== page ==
For God And Home And Native Land

7 July 2017

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For God and Home and Native Land

In Illinois during the twelvemonth 1900, moderation and prohibition were outstanding issues on the societal and political phase. The moderation motion found most of its disciples in middle-class adult females. Urban adult females saw the linkages between poorness and alcohol addiction, while many rural adult females were cognizant of how the isolation of farm life amplified the horrors of intoxicant maltreatment. The moderation motion was straight related to the adult females & # 8217 ; s right to vote motion traveling on across the state. The moderation motion enabled the adult females of 1900 to show their sentiment on a affair of importance ( Early WCTU pg 1 ) .

Many people of Illinois did non experience that adult females should talk out about what they believed in. A illustration of this is shown in an interview with Mark Hanna, who was a high authorities functionary in 1900. He said, ? If adult females are traveling to blow their chances over inferior work for which in they are unfitted they will neglect in the grosser project of caucuses and political campaigns. ? His sentiment was that adult females had no right in showing their beliefs and that they should remain at place and rear kids alternatively of seeking to alter the universe ( Hanna on Women Suffrage pg 2 ) .

However, that did non halt the adult females of 1900. Many local brotherhoods of the Women? s Christian Temperance Union were formed and attended by local adult females. A brotherhood in Springfield, Illinois was led by Mrs. Aaron Anthony. At each of the brotherhood meetings, a devotional was conducted. Many competitions and charities were besides given in order to assist raise money for the cause. Addresss were besides given by the members on topics of importance to them ( Temperance Union: Local Organization Entertained at the Home of Mrs. Aaron Anthony pg 6 ) .

Many adult females took Carrie Nation as an illustration and went and stood in bars and sang anthem until everyone who entered was excessively ashamed to imbibe. They besides petitioned against the intoxicant. Historians say that the adult females picked alcohol as a subject because intoxicant was known to destruct places. This is the one thing that adult females were allowed to hold strong feelings on because their occupation was to run the place ( Schwarz, Frederic D. pg 108 ) .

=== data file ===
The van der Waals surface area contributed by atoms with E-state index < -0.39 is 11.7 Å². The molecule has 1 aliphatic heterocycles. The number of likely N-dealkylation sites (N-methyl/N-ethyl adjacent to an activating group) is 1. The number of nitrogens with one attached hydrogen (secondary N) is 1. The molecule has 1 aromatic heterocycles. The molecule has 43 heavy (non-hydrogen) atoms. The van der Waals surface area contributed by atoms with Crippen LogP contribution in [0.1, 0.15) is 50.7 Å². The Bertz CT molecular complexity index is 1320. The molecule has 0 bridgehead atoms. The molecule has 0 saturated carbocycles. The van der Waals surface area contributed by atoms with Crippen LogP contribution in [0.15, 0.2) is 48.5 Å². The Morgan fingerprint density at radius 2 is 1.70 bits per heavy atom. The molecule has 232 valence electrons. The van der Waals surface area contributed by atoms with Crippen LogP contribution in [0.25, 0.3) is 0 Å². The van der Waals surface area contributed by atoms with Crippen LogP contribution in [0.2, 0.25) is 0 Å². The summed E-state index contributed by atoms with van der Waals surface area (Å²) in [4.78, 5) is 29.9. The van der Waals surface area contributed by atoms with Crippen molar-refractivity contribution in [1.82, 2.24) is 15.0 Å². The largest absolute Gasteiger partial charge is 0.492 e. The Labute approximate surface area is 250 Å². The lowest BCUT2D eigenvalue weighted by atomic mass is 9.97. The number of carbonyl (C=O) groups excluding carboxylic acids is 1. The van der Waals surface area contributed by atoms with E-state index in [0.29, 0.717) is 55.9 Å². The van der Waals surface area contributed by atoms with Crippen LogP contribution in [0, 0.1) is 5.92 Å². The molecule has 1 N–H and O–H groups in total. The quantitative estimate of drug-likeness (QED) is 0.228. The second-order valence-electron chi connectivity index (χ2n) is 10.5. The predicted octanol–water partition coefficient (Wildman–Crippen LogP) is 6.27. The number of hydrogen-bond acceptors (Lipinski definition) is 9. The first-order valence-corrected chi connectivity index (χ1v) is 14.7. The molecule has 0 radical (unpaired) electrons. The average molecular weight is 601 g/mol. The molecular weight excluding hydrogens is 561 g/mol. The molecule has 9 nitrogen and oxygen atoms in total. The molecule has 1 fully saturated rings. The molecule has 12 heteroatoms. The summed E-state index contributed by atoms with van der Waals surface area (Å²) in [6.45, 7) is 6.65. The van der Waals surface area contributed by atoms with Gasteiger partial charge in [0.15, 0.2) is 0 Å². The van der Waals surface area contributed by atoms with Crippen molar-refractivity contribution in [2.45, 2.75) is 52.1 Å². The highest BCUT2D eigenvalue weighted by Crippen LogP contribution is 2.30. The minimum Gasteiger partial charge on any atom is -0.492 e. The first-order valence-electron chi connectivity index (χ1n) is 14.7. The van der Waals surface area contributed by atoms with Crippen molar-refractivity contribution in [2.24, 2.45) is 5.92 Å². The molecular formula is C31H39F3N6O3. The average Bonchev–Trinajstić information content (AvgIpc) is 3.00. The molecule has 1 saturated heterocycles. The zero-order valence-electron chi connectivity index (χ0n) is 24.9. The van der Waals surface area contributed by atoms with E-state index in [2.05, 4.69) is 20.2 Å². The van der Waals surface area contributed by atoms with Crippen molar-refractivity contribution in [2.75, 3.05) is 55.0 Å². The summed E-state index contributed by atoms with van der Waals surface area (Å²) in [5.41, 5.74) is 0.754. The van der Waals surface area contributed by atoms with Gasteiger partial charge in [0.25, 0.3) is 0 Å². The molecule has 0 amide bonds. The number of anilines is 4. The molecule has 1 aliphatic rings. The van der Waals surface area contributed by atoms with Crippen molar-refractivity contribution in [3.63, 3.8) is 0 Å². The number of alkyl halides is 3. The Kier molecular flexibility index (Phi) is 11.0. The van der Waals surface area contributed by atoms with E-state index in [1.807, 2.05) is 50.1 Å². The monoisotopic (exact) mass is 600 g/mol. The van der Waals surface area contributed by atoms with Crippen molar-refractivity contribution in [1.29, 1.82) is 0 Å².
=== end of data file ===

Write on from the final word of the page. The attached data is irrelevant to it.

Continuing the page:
During November of 1900 the President of the Women? s Christian moderation Union came and visited local brotherhoods and praised them for their trueness to the great cause of halting the traffic of elating drinks throughout the United States of America. Mrs. Ada Wallace UnRuh was among the older organisers and was honored with the election of president of the Women? s Christian Temperance Union for 1897-1900. Talking to a local brotherhood she said of her work, ? I am merely a simple adult female, dead in earnest, with something to state and so dying that people should hear what it that I must state it every bit beautifully as I can. ? Many adult females of Illinois in 1900 were thrilled with the thought of meeting such a adult female so valuable to the white thread cause ( Woman and Home pg 3 ) .

The anti- canteen motion was dedicated to the remotion of alcoholic drinks on an army base. Many besides the Women? s Christian Temperance Union were opposed to this. On May 15, 1900 the Methodist churchs of Illinois held conference in Chicago and expressed their hurt of the canteen. They told of their great letdown in President McKinley when the study stated, ? Upon the President, as commander-in-chief of our ground forces, rests the duty for the canteen barroom, an immorality which he has simple power to suppress. ? The conference ALSs